As a result of the financial crisis, there has been a widespread vilification of Wall Street "alchemy" and the related realization that there is little understanding among the general public of what financial innovation has accomplished. Addressing these two points is an excellent short paper, "In Defense of Much, but Not All, Financial Innovation" by the Brookings Institution's Robert Litan.
Writing in an accessible style easily understood by a layperson, Litan provides a nice overview and examination of the finance landscape, from basics such as bank deposits, credit/debit cards, and mutual funds to the development and use of collateralized debt obligations (CDOs) and structured investment vehicles (SIVs).
Despite the prevailing anti-finance backlash of the moment, Litan reminds us that there has been a lot of financial innovation in recent decades that have been beneficial, such as ATMs, credit cards, index funds, and the rise of venture capital. Positive financial innovations have increased convenience for customers, improved access to credit, better allocated risk, and contributed to economic growth.
On the flip side, Litan identifies socially destructive inventions like the misuse of adjustable rate mortgages (ARMs) with ludicrous interest rates; collateral debt obligations (CDOs) reliant on artifically inflated housing prices; and structured investment vehicles (SIVs) which were held off of a bank's balance sheet--thus circumventing regulation on minimum capital requirements--and reliant on the ability to rollover short-term debts.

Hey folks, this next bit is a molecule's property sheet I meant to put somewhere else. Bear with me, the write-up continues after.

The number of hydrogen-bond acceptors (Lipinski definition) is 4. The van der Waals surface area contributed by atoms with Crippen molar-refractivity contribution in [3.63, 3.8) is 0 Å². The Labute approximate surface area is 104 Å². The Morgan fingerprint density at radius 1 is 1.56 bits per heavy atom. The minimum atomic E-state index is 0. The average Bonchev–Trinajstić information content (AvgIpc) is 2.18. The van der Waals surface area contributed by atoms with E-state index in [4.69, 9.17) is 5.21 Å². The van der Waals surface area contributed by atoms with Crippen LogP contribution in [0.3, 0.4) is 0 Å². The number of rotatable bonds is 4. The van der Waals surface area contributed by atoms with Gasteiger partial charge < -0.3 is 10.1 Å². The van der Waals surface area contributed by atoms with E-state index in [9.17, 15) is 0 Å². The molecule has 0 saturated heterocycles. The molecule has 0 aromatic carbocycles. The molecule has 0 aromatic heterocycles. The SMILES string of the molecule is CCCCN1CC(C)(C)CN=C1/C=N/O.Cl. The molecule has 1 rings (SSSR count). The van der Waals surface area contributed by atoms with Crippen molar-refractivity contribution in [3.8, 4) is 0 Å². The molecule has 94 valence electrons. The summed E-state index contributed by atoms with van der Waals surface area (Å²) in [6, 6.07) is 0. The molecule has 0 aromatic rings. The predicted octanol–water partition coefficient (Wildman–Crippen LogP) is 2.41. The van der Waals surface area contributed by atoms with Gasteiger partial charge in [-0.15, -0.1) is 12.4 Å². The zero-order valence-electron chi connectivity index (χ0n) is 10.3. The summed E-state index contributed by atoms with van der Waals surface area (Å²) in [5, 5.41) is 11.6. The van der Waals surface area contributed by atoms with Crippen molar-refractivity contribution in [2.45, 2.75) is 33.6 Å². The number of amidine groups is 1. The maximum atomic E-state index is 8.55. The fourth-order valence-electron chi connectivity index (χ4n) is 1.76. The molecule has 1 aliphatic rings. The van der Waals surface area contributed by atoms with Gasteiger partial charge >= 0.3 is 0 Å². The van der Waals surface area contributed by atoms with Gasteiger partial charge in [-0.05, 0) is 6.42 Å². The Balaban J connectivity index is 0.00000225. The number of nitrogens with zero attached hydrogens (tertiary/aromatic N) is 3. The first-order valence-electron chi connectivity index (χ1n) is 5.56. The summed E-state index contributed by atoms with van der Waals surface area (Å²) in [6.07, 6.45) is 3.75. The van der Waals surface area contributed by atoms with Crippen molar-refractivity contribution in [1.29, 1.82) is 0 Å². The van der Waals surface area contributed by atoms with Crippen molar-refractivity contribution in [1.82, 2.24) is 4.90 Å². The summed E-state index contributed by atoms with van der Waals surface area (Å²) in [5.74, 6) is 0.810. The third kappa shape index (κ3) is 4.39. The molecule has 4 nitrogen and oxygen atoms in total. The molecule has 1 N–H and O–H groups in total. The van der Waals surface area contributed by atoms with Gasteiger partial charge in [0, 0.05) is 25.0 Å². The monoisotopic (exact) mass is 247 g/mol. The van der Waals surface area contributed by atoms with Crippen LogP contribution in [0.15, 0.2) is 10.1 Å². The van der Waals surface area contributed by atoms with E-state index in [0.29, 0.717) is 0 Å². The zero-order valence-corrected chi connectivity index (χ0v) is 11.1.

Litan explains finance and the roots of the financial crisis very well, and his paper is full of interesting history and citations. For example, despite the popular reputation of private equity (PE) firms' as ruthlessly buying up companies, slashing jobs, and then selling the parts, research indicates that the majority of PE acquisitions are held long-term, that they maintain normal employment growth over time, and they contribute positively to economic growth.
In concluding, Litan argues that regulation shouldn't become so cautious as to stifle the creation of new financial innovation that could be socially useful--but that reactions to threats should be quicker. I agree. Check out his whole paper here.